Fashion designer Sabyasachi Mukherjee and his idea of Indianness
The day Anna Hazare’s movement reached a feverish pitch in Delhi, fashion designer Sabyasachi Mukherjee was administering final touches to his latest collection. When unveiled later that evening, at the recently concluded Fashion Week in Mumbai, the handcrafted clothing line would mark a celebration of India’s composite culture. There was certainly an infectious optimism in the air, evoked by Hindustani classical music, a standalone Kathak performance, and, of course, the countless fashionable heads in Gandhi caps. Sabyasachi, however, insists he didn’t intend his collection to coincide with the Anna movement. “Such gimmicks don’t last. What does is a passionate conviction in your work,” he says.
“I am always trying to tell Indian stories,” he says, “and if my clothing fails to do that, it doesn’t make me very happy.” The designer’s decade-long journey in reviving Indian handlooms, as also the Indian way of dressing, has resulted in his being often referred to as the ‘most Indian of all designers’—a tag he wears proudly. “I am a revivalist. Soon, I will start calling myself an anthropologist,” he jokes.
It’s been several years since Sabyasachi gave up, instinctively, the chase for ‘White’ consumers, to concentrate purely on the demands of Indian women. Along the way, his focus on khadi and jamdani, his love for ikkat and block prints, and his signature saris with borders have acted as stimuli for Indian handloom industries, while also infusing his fashion shows with a certain rustic earthiness.
“Once (photographer) Raghu Rai told me he wanted to see one sari of mine without borders. I couldn’t find any,” he laughs, “My team jokes that when we have our first advertisement, we should carry the tagline, ‘Mere paas border hai’.” Jokes apart, these ‘saris with borders’ that he’s become famous for, no less because actresses Rani Mukerji and Vidya Balan are often seen in them, have people ready to shell out unimaginable sums of money. Interestingly, they have their roots in his childhood years, in the sleepy city of Kolkata. “There was a school near home called Kamala Girls School, where girls would wear white saris with blue borders. That’s probably how I first fell in love with saris,” he says.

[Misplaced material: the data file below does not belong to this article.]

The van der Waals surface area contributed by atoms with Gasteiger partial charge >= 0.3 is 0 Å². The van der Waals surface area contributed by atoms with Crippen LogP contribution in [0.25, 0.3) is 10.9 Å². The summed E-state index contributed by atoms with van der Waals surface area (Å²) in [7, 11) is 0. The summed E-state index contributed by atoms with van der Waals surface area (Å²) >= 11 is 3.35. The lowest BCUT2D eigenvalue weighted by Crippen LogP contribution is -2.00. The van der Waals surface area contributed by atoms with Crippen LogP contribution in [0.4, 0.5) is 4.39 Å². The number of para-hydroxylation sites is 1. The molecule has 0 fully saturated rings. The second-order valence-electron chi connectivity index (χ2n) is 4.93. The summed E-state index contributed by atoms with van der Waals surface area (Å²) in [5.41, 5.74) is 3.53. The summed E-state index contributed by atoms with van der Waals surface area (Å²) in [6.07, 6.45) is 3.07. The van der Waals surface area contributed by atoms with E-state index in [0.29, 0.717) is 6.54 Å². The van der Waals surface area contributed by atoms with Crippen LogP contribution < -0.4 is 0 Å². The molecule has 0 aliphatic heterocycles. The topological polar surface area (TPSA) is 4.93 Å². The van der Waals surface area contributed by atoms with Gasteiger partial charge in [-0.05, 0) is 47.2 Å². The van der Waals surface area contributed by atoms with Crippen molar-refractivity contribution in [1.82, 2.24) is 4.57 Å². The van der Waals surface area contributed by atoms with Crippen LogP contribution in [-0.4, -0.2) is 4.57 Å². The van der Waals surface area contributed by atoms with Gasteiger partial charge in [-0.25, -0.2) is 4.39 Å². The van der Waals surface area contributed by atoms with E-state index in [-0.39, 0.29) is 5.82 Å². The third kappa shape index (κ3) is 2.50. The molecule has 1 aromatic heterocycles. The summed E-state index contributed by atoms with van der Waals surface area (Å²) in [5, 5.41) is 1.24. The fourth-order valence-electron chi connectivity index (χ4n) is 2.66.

Over the past few years, Sabyasachi says he’s been noticing a cultural renaissance in India. Seen through his viewfinder, this will be as significant in its impact as the 14th century Italian Renaissance. “Architecture, music, films, art, lifestyle and certainly fashion—all these fields will chip in to this renaissance. There’s so much potential within this country that those living outside are taking a U-turn to come back home,” he says. In tune with this, he’s also dabbling with the idea of designing public spaces and art installations. “For you to be able to allow a cultural revolution to bloom, you must have good public places that evoke those thoughts in people. It can be in the form of a park, restaurant or cafe,” he says, reminding us that it was in Kolkata’s Coffee House that the city had its most intellectual discussions.
He also fantasises using fashion, or rather clothes, to create the sanguine future of a united India. “When Gandhiji started the Swadeshi movement, the idea was to connect India visually. Today, when you step into the streets of Bombay, you could be anywhere in the world. But if you are in Rajasthan and if you step outside Jaipur, you would know that you are in Rajasthan,” he says.
To make his dream a reality, he says he has even encouraged some corporate firms to reserve Fridays as ‘India Day’, allowing their staff an opportunity to sport Indian clothing. This, says the designer, would not only give a boost to the handloom sector, thereby “uplifting India’s under-developed belt and generating employment”, but also bring Indians psychologically closer. “When two women wear saris in Paris, our visual identity tells us that they are Indians and they immediately strike connections. Why can’t such bonding arise here? Just imagine thousands and thousands of commuters at CST station going to work in Indian clothes.”
As the years go by, Sabyasachi’s work is also acquiring a fiercely socialist bent. In his factory in Kolkata, there are more men than machines working. Sabyasachi’s explanation: “If a machine can do the work of five men, let’s replace the machine with five men.”
The mindless display of pelf in big cities is also something Sabyasachi has a distaste for. So, each time he shows in Mumbai or Delhi, he wastes little time in rushing back home. “Kolkata is a city almost like a village—that’s a wonderful existence to have. If I were in Bombay or Delhi, the arrogance would get to me,” he says. However, he believes big cities cannot corrupt him anymore, for he’s too “old” (at a sprightly 36) for that. “My curve has gone too far now; it can’t break or shake me. But if I were starting out or in my growing-up years, I would have got sucked into the vicious cycle of partying, of getting the media to notice me—I know so many people who get bothered if they don’t make it to Page 3. I almost get embarrassed if my pictures are there,” he says.
It is Kolkata (a place where he has his own “space and time to think and breathe”) that is his infinite source of inspiration. “Kolkata never allowed my creative ego to grow. It has grounded me more than I realise,” he says.
However, despite being in the fashion industry for over 10 years now, he feels limited by its scope of expression. “Fashion has a sense of urgency— ‘Buy me’; ‘This is my latest line.’ Why this pressure to succumb to seasonal trends? Fashion is unkind because it’s a disciplinarian school of thought that will push you to perform, and the day you break your ankle, it will throw you out. Very early in life, I realised that I didn’t want to die out that way. I want to bow out with dignity and peace,” says Sabyasachi